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APAC privacy regulators question Google about policy changes

Fuseworks Media
Fuseworks Media

The Technology Working Group (TWG) of the Asia Pacific Privacy Authorities, of which New Zealand is a member, has written to Google to raise concerns about Google's upcoming changes to its privacy policy.

The TWG complimented Google on its desire to simplify and clarify its privacy policies, and to better inform consumers. However, it raised concerns about the privacy impacts of the new policy. A key concern is that it will allow Google to combine information provided by signed-in users to one service (such as Gmail, You Tube or Google's search engine) with information from other services.

The TWG also raised concerns that important details might have been lost in the process of simplifying the previous policies.

In its letter, the group:

� suggests that users should be able to control the way in which their information is aggregated and shared online, especially members of minorities or at-risk groups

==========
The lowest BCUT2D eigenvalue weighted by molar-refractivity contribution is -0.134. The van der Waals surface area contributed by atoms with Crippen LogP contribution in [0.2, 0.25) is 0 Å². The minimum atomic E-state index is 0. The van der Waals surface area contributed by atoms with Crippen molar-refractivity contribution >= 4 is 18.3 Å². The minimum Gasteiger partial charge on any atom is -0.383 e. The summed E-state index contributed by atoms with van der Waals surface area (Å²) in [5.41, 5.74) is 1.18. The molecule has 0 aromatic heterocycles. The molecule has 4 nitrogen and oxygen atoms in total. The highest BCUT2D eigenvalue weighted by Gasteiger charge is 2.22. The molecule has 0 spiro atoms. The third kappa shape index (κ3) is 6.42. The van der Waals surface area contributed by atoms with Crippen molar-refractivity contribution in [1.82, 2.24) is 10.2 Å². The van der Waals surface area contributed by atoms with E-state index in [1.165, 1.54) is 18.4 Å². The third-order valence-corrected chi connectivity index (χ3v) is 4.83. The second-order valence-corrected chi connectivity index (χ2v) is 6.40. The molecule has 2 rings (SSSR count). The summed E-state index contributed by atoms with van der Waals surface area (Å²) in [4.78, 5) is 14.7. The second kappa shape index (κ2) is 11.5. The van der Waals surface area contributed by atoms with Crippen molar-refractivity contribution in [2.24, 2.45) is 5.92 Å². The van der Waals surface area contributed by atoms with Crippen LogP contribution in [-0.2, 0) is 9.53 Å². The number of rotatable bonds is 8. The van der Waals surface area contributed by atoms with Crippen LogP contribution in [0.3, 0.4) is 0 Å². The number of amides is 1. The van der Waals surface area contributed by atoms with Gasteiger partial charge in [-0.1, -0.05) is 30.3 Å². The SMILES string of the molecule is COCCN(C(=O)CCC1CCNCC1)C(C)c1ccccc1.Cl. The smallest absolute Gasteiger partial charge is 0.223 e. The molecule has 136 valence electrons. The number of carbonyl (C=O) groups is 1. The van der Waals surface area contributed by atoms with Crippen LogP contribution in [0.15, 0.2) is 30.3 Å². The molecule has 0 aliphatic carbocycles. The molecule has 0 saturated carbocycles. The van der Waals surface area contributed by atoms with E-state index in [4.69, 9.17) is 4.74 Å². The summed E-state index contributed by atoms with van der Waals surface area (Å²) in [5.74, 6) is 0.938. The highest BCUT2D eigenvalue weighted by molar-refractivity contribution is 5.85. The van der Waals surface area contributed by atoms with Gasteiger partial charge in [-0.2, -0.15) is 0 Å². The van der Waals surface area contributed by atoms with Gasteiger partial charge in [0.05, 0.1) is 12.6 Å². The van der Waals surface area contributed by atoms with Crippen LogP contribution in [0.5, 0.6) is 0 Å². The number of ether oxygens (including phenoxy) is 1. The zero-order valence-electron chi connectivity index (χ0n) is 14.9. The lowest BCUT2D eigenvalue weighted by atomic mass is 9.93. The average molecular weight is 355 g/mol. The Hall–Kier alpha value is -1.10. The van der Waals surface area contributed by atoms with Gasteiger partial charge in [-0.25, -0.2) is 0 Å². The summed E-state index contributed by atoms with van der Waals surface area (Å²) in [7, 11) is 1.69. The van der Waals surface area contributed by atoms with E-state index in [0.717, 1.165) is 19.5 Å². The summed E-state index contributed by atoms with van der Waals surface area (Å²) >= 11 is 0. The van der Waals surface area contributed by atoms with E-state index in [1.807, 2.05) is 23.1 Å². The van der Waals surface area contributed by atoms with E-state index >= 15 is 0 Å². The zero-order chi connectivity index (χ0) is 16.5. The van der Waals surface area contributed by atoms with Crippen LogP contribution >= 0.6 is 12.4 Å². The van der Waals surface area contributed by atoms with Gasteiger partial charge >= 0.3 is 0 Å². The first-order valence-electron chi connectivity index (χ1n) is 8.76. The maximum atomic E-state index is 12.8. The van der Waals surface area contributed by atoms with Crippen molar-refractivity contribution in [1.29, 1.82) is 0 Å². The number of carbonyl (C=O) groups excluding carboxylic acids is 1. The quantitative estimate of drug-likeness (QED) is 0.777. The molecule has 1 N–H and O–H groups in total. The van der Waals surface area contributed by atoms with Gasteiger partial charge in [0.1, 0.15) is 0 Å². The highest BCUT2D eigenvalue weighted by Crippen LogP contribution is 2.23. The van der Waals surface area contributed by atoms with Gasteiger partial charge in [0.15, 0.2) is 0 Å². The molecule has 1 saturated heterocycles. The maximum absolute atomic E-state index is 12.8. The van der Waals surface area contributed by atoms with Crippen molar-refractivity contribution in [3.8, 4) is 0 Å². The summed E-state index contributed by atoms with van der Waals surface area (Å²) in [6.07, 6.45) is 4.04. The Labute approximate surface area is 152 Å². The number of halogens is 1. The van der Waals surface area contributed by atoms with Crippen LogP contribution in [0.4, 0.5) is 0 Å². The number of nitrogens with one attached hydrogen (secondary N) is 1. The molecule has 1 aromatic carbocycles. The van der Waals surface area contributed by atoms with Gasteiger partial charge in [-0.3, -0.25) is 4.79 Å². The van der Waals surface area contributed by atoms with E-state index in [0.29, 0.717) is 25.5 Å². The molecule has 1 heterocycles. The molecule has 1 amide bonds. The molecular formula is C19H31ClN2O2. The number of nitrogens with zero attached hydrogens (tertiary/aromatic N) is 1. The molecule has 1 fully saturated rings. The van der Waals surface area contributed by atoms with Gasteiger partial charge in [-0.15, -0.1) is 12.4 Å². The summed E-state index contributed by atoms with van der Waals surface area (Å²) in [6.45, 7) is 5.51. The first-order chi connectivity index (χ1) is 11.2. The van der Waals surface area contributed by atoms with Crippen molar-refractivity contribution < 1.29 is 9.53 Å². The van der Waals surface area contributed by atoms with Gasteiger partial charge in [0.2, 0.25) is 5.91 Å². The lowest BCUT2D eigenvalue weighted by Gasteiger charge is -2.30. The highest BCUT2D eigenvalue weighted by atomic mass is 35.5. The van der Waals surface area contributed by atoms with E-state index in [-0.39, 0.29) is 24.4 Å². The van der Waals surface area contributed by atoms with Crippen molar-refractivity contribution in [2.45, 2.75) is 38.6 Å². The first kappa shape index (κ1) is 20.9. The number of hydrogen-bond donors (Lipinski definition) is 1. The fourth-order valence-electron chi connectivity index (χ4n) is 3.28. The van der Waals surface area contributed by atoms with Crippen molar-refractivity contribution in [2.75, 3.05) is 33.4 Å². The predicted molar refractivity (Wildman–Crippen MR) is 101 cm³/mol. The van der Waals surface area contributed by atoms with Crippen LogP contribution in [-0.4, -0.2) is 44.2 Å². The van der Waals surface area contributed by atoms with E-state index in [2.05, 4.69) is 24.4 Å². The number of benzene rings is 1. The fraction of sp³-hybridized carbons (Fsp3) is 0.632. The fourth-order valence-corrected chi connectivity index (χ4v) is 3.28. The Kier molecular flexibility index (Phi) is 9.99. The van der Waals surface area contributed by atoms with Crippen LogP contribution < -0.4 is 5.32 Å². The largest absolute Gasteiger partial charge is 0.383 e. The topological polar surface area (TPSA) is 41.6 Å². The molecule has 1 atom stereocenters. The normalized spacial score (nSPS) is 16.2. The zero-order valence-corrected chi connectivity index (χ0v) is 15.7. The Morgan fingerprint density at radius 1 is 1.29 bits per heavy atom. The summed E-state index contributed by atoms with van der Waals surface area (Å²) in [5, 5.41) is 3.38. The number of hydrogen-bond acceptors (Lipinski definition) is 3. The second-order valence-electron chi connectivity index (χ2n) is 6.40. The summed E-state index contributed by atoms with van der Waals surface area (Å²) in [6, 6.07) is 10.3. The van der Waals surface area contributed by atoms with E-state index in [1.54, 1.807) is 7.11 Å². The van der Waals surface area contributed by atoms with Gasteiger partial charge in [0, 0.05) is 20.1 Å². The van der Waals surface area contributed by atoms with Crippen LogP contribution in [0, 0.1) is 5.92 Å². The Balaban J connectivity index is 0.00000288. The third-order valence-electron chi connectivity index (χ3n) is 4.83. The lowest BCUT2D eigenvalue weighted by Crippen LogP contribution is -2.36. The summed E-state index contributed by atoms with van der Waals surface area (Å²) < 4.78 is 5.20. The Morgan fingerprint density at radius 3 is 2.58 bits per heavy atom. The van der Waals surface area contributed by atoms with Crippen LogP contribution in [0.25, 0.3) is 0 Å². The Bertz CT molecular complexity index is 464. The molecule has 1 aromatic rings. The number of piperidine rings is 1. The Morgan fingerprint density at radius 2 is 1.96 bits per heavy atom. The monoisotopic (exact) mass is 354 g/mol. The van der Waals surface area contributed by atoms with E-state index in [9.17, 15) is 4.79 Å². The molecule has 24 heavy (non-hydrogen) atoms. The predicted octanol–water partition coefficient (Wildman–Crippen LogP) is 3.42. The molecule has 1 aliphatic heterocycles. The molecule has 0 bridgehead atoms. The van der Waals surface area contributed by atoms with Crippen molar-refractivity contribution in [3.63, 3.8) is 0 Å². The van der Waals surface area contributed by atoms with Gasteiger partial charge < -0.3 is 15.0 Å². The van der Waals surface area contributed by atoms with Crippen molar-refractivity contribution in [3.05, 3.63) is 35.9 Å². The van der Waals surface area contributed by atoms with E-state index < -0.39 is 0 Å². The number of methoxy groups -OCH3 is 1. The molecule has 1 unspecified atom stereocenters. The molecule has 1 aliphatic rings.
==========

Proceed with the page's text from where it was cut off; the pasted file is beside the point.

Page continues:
� asks how the changes will effect existing users, who may hold several accounts for Google products, including Google Apps accounts

� asks whether users can access privacy tools, such as Dashboard, easily

� points out that specific timeframes for deleting information following a user request have not been carried over to the new policy

� asks Google to clarify its policies about dealing with sensitive personal information

� asks Google to explain the extent to which Android users will be affected by the changes.

Google has replied to the TWG's letter. The TWG is currently reviewing Google's response, to see whether it answers the questions the TWG had posed, and to see whether further questions are necessary.

See the TWG's letter at:

Google's letter in response is at:

See the New Zealand Privacy Commissioner's statement on the changes:

The privacy policy changes came into effect on 1 March. Google's 60 privacy polices have been consolidated into one main new policy, which will cover the majority of Google's products.

Only Google users who are signed in to a Google account will be affected. Consumers can also control their privacy settings, through important tools such as Google Dashboard, and their existing preferences (for example for receiving advertising) have not been changed.

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